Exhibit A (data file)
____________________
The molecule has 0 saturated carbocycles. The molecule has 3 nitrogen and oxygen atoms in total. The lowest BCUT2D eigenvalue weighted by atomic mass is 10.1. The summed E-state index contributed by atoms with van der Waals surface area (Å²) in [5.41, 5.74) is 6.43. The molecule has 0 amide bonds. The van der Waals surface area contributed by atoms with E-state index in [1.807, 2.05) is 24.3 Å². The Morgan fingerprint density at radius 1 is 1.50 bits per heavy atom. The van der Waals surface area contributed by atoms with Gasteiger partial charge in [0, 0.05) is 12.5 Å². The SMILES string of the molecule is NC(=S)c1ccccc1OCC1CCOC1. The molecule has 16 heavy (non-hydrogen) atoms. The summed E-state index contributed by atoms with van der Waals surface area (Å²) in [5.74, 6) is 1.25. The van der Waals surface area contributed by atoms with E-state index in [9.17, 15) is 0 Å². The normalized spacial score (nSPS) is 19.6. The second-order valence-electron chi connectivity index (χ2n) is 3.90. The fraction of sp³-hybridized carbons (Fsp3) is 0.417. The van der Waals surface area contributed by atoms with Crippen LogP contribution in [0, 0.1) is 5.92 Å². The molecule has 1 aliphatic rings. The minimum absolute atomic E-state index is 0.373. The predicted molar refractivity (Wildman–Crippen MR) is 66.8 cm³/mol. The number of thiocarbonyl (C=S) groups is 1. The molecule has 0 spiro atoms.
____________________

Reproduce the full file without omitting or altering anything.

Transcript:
The molecule has 0 saturated carbocycles. The molecule has 3 nitrogen and oxygen atoms in total. The lowest BCUT2D eigenvalue weighted by atomic mass is 10.1. The summed E-state index contributed by atoms with van der Waals surface area (Å²) in [5.41, 5.74) is 6.43. The molecule has 0 amide bonds. The van der Waals surface area contributed by atoms with E-state index in [1.807, 2.05) is 24.3 Å². The Morgan fingerprint density at radius 1 is 1.50 bits per heavy atom. The van der Waals surface area contributed by atoms with Gasteiger partial charge in [0, 0.05) is 12.5 Å². The SMILES string of the molecule is NC(=S)c1ccccc1OCC1CCOC1. The molecule has 16 heavy (non-hydrogen) atoms. The summed E-state index contributed by atoms with van der Waals surface area (Å²) in [5.74, 6) is 1.25. The van der Waals surface area contributed by atoms with E-state index in [9.17, 15) is 0 Å². The normalized spacial score (nSPS) is 19.6. The second-order valence-electron chi connectivity index (χ2n) is 3.90. The fraction of sp³-hybridized carbons (Fsp3) is 0.417. The van der Waals surface area contributed by atoms with Crippen LogP contribution in [0, 0.1) is 5.92 Å². The molecule has 1 aliphatic rings. The minimum absolute atomic E-state index is 0.373. The predicted molar refractivity (Wildman–Crippen MR) is 66.8 cm³/mol. The number of thiocarbonyl (C=S) groups is 1. The molecule has 0 spiro atoms.